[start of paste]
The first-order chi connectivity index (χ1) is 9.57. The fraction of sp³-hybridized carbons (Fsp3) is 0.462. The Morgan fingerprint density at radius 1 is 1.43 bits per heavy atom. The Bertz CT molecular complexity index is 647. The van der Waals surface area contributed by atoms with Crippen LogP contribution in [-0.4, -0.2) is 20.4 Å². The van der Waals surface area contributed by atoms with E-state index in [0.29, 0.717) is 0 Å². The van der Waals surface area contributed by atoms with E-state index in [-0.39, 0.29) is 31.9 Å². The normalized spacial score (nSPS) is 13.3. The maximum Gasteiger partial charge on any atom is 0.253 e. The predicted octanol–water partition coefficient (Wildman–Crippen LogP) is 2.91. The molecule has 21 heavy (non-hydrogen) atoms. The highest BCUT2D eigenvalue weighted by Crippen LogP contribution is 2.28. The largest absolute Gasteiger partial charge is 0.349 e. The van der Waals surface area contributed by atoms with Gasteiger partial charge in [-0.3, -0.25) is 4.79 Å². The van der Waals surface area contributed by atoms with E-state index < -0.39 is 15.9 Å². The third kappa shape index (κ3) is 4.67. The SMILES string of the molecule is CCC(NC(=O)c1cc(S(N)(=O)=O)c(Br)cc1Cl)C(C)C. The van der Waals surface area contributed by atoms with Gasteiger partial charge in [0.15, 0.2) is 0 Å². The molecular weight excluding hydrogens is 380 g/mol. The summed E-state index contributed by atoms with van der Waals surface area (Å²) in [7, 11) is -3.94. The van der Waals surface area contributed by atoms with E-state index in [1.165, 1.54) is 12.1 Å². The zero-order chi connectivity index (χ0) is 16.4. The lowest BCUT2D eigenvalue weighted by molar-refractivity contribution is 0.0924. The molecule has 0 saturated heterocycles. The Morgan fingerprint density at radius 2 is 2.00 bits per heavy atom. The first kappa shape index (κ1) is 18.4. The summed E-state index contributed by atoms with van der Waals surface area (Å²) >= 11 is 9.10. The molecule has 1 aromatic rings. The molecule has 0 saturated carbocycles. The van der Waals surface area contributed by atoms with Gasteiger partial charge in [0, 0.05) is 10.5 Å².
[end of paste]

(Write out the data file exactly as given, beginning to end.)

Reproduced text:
The first-order chi connectivity index (χ1) is 9.57. The fraction of sp³-hybridized carbons (Fsp3) is 0.462. The Morgan fingerprint density at radius 1 is 1.43 bits per heavy atom. The Bertz CT molecular complexity index is 647. The van der Waals surface area contributed by atoms with Crippen LogP contribution in [-0.4, -0.2) is 20.4 Å². The van der Waals surface area contributed by atoms with E-state index in [0.29, 0.717) is 0 Å². The van der Waals surface area contributed by atoms with E-state index in [-0.39, 0.29) is 31.9 Å². The normalized spacial score (nSPS) is 13.3. The maximum Gasteiger partial charge on any atom is 0.253 e. The predicted octanol–water partition coefficient (Wildman–Crippen LogP) is 2.91. The molecule has 21 heavy (non-hydrogen) atoms. The highest BCUT2D eigenvalue weighted by Crippen LogP contribution is 2.28. The largest absolute Gasteiger partial charge is 0.349 e. The van der Waals surface area contributed by atoms with Gasteiger partial charge in [-0.3, -0.25) is 4.79 Å². The van der Waals surface area contributed by atoms with E-state index < -0.39 is 15.9 Å². The third kappa shape index (κ3) is 4.67. The SMILES string of the molecule is CCC(NC(=O)c1cc(S(N)(=O)=O)c(Br)cc1Cl)C(C)C. The van der Waals surface area contributed by atoms with Gasteiger partial charge in [0.15, 0.2) is 0 Å². The molecular weight excluding hydrogens is 380 g/mol. The summed E-state index contributed by atoms with van der Waals surface area (Å²) in [7, 11) is -3.94. The van der Waals surface area contributed by atoms with E-state index in [1.165, 1.54) is 12.1 Å². The zero-order chi connectivity index (χ0) is 16.4. The lowest BCUT2D eigenvalue weighted by molar-refractivity contribution is 0.0924. The molecule has 0 saturated heterocycles. The Morgan fingerprint density at radius 2 is 2.00 bits per heavy atom. The first kappa shape index (κ1) is 18.4. The summed E-state index contributed by atoms with van der Waals surface area (Å²) >= 11 is 9.10. The molecule has 1 aromatic rings. The molecule has 0 saturated carbocycles. The van der Waals surface area contributed by atoms with Gasteiger partial charge in [0, 0.05) is 10.5 Å².